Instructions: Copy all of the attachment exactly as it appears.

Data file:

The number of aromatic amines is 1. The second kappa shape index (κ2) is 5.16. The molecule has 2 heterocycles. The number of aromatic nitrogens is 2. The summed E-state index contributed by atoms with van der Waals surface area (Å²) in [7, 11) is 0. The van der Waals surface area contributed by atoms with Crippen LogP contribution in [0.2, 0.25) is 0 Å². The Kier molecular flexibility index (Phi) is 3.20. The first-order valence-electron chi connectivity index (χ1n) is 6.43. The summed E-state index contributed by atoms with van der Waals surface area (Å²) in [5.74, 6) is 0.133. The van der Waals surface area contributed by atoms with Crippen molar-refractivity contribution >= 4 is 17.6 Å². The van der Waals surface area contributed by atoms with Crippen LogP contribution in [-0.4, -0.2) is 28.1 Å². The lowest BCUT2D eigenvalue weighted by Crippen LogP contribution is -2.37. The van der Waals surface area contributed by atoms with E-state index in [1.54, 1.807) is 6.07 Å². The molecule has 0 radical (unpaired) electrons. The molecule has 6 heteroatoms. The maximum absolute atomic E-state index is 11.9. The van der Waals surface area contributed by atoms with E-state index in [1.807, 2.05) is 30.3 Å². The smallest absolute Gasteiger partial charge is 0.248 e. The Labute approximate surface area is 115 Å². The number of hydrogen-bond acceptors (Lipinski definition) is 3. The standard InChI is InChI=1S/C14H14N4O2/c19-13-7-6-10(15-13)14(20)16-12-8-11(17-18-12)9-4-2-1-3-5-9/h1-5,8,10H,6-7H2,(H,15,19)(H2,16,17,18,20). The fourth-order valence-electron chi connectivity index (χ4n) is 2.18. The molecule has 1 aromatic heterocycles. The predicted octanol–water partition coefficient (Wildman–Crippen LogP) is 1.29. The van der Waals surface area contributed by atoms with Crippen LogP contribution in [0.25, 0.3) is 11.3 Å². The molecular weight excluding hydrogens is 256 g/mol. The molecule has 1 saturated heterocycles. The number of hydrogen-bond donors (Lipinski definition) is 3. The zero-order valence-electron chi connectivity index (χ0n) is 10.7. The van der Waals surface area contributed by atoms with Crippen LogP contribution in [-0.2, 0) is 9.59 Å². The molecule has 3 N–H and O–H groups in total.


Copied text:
The number of aromatic amines is 1. The second kappa shape index (κ2) is 5.16. The molecule has 2 heterocycles. The number of aromatic nitrogens is 2. The summed E-state index contributed by atoms with van der Waals surface area (Å²) in [7, 11) is 0. The van der Waals surface area contributed by atoms with Crippen LogP contribution in [0.2, 0.25) is 0 Å². The Kier molecular flexibility index (Phi) is 3.20. The first-order valence-electron chi connectivity index (χ1n) is 6.43. The summed E-state index contributed by atoms with van der Waals surface area (Å²) in [5.74, 6) is 0.133. The van der Waals surface area contributed by atoms with Crippen molar-refractivity contribution >= 4 is 17.6 Å². The van der Waals surface area contributed by atoms with Crippen LogP contribution in [-0.4, -0.2) is 28.1 Å². The lowest BCUT2D eigenvalue weighted by Crippen LogP contribution is -2.37. The van der Waals surface area contributed by atoms with E-state index in [1.54, 1.807) is 6.07 Å². The molecule has 0 radical (unpaired) electrons. The molecule has 6 heteroatoms. The maximum absolute atomic E-state index is 11.9. The van der Waals surface area contributed by atoms with E-state index in [1.807, 2.05) is 30.3 Å². The smallest absolute Gasteiger partial charge is 0.248 e. The Labute approximate surface area is 115 Å². The number of hydrogen-bond acceptors (Lipinski definition) is 3. The standard InChI is InChI=1S/C14H14N4O2/c19-13-7-6-10(15-13)14(20)16-12-8-11(17-18-12)9-4-2-1-3-5-9/h1-5,8,10H,6-7H2,(H,15,19)(H2,16,17,18,20). The fourth-order valence-electron chi connectivity index (χ4n) is 2.18. The molecule has 1 aromatic heterocycles. The predicted octanol–water partition coefficient (Wildman–Crippen LogP) is 1.29. The van der Waals surface area contributed by atoms with Crippen LogP contribution in [0.25, 0.3) is 11.3 Å². The molecular weight excluding hydrogens is 256 g/mol. The molecule has 1 saturated heterocycles. The number of hydrogen-bond donors (Lipinski definition) is 3. The zero-order valence-electron chi connectivity index (χ0n) is 10.7. The van der Waals surface area contributed by atoms with Crippen LogP contribution in [-0.2, 0) is 9.59 Å². The molecule has 3 N–H and O–H groups in total.